Scientists know relatively little about the thousands of fish species — many of which are rare, endangered, or threatened — living in the Amazon, the world’s largest river system. Assistant Professor Leandro Castello and colleagues report on the use of chemical analysis of ear-stones or “otoliths” as a way to tease out a fish’s life story, potentially revealing the migratory routes and environments the fish encountered in its travels.

Made of calcium carbonate, otoliths grow as the fish grows, forming rings each year that can be read much the same way as a tree’s rings. Their growth incorporates traces of other elements that reflect the inherent chemistry of the water in which the fish lived. Through X-ray fluorescence and mass spectrometry analysis, scientists can extract the story of the fish’s growth and movements among different environments.

The research focused on the migrations of Amazonian fish species, some of which travel as many as 2,000 miles of the Amazon River and cross international boundaries during the course of their lives. The vastness of the Amazon system means most locations are remote enough to make tagging fish impractical and expensive for many species. The best management decisions require knowledge of a fish’s life history from hatching through its larval, juvenile, and adult stages in addition to its spawning behavior.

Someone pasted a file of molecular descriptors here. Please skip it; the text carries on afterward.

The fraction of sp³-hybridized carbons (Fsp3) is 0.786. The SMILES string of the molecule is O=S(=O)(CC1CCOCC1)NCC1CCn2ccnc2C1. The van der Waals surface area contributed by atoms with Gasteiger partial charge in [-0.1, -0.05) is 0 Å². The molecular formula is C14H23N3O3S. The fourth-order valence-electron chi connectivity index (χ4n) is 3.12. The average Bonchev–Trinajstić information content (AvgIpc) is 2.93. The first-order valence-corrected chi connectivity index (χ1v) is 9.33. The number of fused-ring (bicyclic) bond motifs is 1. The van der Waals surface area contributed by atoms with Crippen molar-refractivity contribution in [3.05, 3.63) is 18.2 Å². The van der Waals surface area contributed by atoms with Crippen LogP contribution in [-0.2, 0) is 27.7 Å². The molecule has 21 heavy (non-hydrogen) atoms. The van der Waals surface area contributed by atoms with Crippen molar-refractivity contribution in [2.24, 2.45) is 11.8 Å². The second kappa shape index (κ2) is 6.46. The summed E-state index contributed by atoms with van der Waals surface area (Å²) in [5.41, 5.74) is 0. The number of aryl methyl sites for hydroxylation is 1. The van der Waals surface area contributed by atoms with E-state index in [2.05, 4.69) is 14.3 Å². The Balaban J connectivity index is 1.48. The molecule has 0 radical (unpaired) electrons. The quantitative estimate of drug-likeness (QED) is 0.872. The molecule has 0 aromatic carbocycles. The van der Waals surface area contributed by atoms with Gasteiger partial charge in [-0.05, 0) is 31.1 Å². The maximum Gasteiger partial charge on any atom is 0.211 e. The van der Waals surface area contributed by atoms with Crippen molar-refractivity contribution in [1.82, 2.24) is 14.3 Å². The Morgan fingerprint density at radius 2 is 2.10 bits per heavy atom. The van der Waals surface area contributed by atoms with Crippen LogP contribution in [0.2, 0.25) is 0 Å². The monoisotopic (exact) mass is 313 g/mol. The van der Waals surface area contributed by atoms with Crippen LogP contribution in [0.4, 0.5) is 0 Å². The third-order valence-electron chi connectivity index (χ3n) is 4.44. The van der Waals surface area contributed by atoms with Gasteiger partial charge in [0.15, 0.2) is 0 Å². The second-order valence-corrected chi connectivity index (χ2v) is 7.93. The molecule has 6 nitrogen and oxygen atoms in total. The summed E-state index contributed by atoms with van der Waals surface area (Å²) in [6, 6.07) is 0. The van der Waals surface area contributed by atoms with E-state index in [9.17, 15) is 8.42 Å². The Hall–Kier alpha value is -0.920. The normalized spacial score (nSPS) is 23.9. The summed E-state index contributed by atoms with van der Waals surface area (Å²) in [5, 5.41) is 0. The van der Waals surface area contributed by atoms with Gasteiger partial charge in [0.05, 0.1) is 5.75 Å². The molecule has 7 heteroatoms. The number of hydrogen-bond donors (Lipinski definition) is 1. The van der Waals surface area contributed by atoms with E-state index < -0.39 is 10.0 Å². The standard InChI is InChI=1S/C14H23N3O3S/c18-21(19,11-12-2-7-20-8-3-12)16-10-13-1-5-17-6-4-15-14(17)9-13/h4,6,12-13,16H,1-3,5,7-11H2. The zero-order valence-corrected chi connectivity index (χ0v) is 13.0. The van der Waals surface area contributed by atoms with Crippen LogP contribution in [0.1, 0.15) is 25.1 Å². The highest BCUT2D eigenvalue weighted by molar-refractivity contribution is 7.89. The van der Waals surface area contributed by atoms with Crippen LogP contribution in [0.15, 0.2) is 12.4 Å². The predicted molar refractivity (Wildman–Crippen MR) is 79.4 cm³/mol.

The study of the chemistry of fish ear-stones is part of an emerging body of knowledge that lays critical groundwork for the conservation and management of threatened species. The goal is to provide fisheries managers and conservationists with better information about how to protect fish from threats such as deforestation, mining, oil drilling, construction of hydroelectric dams, and overfishing.

Read the full press release.